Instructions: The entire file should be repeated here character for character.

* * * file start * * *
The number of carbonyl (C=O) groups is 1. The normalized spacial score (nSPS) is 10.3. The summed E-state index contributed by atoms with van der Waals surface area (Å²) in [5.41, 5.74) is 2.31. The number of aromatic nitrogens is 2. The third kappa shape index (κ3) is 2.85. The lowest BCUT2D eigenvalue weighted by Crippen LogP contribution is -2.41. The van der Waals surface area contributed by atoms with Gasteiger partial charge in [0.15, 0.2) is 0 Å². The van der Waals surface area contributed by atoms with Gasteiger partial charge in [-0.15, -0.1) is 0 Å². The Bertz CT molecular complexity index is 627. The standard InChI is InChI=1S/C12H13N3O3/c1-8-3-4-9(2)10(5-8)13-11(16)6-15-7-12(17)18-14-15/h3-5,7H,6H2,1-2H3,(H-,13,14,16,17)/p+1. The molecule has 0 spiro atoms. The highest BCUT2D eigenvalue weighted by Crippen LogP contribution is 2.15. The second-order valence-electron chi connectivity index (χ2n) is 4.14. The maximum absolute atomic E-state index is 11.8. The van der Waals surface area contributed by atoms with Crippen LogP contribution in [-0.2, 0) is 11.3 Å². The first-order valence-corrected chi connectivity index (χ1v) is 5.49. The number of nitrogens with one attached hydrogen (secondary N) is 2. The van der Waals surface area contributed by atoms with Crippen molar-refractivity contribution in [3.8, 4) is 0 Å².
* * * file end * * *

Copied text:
The number of carbonyl (C=O) groups is 1. The normalized spacial score (nSPS) is 10.3. The summed E-state index contributed by atoms with van der Waals surface area (Å²) in [5.41, 5.74) is 2.31. The number of aromatic nitrogens is 2. The third kappa shape index (κ3) is 2.85. The lowest BCUT2D eigenvalue weighted by Crippen LogP contribution is -2.41. The van der Waals surface area contributed by atoms with Gasteiger partial charge in [0.15, 0.2) is 0 Å². The van der Waals surface area contributed by atoms with Gasteiger partial charge in [-0.15, -0.1) is 0 Å². The Bertz CT molecular complexity index is 627. The standard InChI is InChI=1S/C12H13N3O3/c1-8-3-4-9(2)10(5-8)13-11(16)6-15-7-12(17)18-14-15/h3-5,7H,6H2,1-2H3,(H-,13,14,16,17)/p+1. The molecule has 0 spiro atoms. The highest BCUT2D eigenvalue weighted by Crippen LogP contribution is 2.15. The second-order valence-electron chi connectivity index (χ2n) is 4.14. The maximum absolute atomic E-state index is 11.8. The van der Waals surface area contributed by atoms with Crippen LogP contribution in [-0.2, 0) is 11.3 Å². The first-order valence-corrected chi connectivity index (χ1v) is 5.49. The number of nitrogens with one attached hydrogen (secondary N) is 2. The van der Waals surface area contributed by atoms with Crippen molar-refractivity contribution in [3.8, 4) is 0 Å².